Impatience is a virtue
Yes that's right. It's time to throw off the shackles and embrace some of that inner frustration. If you want to get anything done that is...
When sat enjoying a burger lunch after a hard morning’s work in London, Jamie and I couldn’t help noticing a sign that seemed to fly in the face of a commonly held viewpoint. Patience is often seen as something virtuous that leads to great rewards. That’s regularly illustrated by the case of multi-billionaire investors like Warren Buffett, who is feted for his long-term and patient approach to investing.
Impatience on the other hand is regularly frowned upon and seen as something to be avoided or controlled. But how often do we see changes and innovations happening in the business world without someone taking the reins and driving things along? Without impatience, would Henry Ford have invented the motor car or Mark Zuckerberg have created Facebook?
Agreed, some things take a long time but let’s not kid ourselves; if we sit back and simply wait patiently they’ll take even longer, or worse still, never happen. In business, real change only ever happens because someone is prepared to stand up and make it happen, not because they wait. If you wait your competitors get there first – and if the competition get there first, they get the spoils and you go out of business.
Impatience doesn’t just get a bad rap, it gets a really bad one. The internet is full of stories about the bad things that happen when you are impatient. You simply have to look at an online thesaurus and impatience is synonymous with rudeness. But we think it’s time someone stood up for poor old impatience. After all, it’s often borne out of some really positive intentions – to change, to grow and to get people to a better place. In fact, impatience is often proof that you are passionate about a personal or shared goal. Now what’s wrong with that?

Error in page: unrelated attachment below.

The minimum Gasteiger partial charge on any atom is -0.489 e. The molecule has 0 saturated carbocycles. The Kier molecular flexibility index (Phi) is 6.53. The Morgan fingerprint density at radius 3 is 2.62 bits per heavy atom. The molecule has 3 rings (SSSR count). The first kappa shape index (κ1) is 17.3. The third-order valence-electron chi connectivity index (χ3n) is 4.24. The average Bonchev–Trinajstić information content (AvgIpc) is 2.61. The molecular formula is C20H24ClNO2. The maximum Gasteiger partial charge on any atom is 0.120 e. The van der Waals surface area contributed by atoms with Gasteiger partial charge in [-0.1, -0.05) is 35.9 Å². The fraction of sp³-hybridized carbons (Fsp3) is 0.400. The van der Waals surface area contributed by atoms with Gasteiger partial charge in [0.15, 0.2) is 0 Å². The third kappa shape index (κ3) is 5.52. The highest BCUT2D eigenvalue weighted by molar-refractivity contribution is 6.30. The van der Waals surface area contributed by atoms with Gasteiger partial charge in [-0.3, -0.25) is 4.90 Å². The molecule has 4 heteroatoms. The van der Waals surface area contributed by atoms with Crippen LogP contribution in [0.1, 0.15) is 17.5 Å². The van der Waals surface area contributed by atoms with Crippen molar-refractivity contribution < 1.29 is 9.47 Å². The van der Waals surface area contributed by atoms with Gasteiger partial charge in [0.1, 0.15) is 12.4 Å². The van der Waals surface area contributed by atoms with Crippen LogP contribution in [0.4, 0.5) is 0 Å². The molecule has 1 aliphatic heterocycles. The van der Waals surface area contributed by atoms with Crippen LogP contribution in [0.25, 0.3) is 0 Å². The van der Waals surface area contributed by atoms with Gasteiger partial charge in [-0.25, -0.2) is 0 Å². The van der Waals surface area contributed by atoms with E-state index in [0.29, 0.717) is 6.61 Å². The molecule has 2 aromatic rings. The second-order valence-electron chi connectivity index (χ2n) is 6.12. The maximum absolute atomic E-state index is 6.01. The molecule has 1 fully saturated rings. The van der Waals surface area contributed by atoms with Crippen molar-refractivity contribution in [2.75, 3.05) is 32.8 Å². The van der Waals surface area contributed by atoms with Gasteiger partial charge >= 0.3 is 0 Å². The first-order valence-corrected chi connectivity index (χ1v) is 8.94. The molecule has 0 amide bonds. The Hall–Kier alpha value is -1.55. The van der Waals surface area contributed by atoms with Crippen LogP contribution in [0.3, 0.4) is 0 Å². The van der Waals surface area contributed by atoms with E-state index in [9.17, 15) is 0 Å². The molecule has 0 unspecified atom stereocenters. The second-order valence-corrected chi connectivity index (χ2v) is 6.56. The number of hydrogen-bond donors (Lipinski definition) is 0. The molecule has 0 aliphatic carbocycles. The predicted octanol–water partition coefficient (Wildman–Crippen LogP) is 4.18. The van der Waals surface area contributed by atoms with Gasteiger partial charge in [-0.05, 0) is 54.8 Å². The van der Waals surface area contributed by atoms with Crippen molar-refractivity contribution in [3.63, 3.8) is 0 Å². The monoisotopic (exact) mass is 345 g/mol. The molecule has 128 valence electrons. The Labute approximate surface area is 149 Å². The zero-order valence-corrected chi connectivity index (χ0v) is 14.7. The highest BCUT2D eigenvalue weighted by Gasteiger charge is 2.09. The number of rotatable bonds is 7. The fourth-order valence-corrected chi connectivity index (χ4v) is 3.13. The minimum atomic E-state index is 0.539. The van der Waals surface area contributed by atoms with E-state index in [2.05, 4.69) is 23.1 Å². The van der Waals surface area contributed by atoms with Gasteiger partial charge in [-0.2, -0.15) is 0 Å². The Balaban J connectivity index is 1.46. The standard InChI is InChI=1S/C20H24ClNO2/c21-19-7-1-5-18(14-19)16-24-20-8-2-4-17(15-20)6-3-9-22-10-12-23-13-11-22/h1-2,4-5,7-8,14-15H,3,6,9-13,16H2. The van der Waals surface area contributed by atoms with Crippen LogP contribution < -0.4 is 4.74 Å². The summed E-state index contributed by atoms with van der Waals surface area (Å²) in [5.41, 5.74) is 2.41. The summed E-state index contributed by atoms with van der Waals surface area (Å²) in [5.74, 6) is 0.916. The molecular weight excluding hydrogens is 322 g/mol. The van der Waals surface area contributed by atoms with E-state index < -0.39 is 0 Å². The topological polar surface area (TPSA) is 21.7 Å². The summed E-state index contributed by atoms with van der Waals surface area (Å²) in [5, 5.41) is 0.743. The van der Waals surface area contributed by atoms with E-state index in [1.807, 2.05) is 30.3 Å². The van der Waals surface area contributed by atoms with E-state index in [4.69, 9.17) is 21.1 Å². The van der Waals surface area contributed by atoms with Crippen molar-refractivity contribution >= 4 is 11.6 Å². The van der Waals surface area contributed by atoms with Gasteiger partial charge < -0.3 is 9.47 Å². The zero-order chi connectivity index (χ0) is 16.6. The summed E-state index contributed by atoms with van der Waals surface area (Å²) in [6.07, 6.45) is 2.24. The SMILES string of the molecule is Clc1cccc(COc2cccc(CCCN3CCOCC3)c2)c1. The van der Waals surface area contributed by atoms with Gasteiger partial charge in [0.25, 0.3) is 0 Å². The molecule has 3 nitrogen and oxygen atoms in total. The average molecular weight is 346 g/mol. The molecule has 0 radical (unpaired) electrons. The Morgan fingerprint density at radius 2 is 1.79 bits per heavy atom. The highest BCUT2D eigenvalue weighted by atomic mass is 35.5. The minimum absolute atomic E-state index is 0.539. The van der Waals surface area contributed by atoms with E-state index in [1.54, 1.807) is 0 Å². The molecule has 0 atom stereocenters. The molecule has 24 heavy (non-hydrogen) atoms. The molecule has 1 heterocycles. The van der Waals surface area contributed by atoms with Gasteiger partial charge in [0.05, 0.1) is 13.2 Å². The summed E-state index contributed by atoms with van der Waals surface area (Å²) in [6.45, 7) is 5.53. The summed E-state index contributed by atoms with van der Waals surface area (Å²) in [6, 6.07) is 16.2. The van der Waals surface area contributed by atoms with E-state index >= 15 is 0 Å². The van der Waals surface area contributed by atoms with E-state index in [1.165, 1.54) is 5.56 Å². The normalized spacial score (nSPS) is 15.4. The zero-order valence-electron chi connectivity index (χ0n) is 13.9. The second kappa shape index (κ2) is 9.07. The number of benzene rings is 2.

When we started Catseye, we had a real desire to grow something special. Working in a consulting business where people are the main assets, we were all schooled and skilled at being incredibly patient and nurturing. And this is how we were, with our staff, our clients and each other. In fact, moments of impatience often came across as frustration or conflict and were avoided. But we were equally frustrated by the slow pace of change so when we changed the way we viewed and talked about impatience, we were amazed by the results. By explaining that our drive and sense of urgency was borne out of a desire to get everyone to a better place, we strengthened our shared sense of commitment and became better at holding each other to account, giving all of us more room to be supportive and tolerant.
So why not give it a try? Throw off the negative tag of impatience and give yourself permission to be passionate.